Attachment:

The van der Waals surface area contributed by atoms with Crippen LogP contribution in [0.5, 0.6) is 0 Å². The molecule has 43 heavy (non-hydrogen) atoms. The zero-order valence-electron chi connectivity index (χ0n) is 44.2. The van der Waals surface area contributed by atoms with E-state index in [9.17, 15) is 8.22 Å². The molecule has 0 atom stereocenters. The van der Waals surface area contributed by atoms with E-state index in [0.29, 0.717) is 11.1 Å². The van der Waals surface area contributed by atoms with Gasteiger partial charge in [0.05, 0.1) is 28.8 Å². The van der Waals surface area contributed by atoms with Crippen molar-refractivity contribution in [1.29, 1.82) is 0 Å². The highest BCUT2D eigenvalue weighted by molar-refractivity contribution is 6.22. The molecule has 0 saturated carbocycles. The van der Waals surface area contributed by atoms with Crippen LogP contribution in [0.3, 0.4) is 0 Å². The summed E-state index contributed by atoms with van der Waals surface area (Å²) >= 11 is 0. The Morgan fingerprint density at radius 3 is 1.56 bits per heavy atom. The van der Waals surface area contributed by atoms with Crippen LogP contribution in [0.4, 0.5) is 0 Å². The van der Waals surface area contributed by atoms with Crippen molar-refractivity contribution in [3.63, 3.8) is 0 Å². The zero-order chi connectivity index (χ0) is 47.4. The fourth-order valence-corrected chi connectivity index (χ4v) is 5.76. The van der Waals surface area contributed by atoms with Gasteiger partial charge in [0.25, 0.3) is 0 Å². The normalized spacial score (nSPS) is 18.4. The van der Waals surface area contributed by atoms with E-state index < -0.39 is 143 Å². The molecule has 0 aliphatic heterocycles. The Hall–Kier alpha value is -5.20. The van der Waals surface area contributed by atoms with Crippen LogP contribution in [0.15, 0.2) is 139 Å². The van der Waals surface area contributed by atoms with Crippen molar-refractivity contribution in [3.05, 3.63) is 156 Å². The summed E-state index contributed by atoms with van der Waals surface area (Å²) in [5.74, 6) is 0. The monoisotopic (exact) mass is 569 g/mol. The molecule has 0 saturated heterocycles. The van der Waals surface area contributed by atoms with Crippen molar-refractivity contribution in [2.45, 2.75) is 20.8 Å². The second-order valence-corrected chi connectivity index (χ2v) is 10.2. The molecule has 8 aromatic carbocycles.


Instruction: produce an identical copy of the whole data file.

The van der Waals surface area contributed by atoms with Crippen LogP contribution in [0.5, 0.6) is 0 Å². The molecule has 43 heavy (non-hydrogen) atoms. The zero-order valence-electron chi connectivity index (χ0n) is 44.2. The van der Waals surface area contributed by atoms with E-state index in [9.17, 15) is 8.22 Å². The molecule has 0 atom stereocenters. The van der Waals surface area contributed by atoms with E-state index in [0.29, 0.717) is 11.1 Å². The van der Waals surface area contributed by atoms with Gasteiger partial charge in [0.05, 0.1) is 28.8 Å². The van der Waals surface area contributed by atoms with Crippen molar-refractivity contribution in [1.29, 1.82) is 0 Å². The highest BCUT2D eigenvalue weighted by molar-refractivity contribution is 6.22. The molecule has 0 saturated carbocycles. The van der Waals surface area contributed by atoms with Crippen LogP contribution in [0.3, 0.4) is 0 Å². The summed E-state index contributed by atoms with van der Waals surface area (Å²) >= 11 is 0. The Morgan fingerprint density at radius 3 is 1.56 bits per heavy atom. The van der Waals surface area contributed by atoms with Crippen LogP contribution in [0.4, 0.5) is 0 Å². The van der Waals surface area contributed by atoms with Crippen molar-refractivity contribution in [3.63, 3.8) is 0 Å². The zero-order chi connectivity index (χ0) is 47.4. The fourth-order valence-corrected chi connectivity index (χ4v) is 5.76. The van der Waals surface area contributed by atoms with Gasteiger partial charge in [0.25, 0.3) is 0 Å². The normalized spacial score (nSPS) is 18.4. The van der Waals surface area contributed by atoms with E-state index < -0.39 is 143 Å². The molecule has 0 aliphatic heterocycles. The Hall–Kier alpha value is -5.20. The van der Waals surface area contributed by atoms with Crippen LogP contribution in [0.15, 0.2) is 139 Å². The van der Waals surface area contributed by atoms with Crippen molar-refractivity contribution in [3.05, 3.63) is 156 Å². The summed E-state index contributed by atoms with van der Waals surface area (Å²) in [5.74, 6) is 0. The monoisotopic (exact) mass is 569 g/mol. The molecule has 0 saturated heterocycles. The van der Waals surface area contributed by atoms with Crippen molar-refractivity contribution in [2.45, 2.75) is 20.8 Å². The second-order valence-corrected chi connectivity index (χ2v) is 10.2. The molecule has 8 aromatic carbocycles.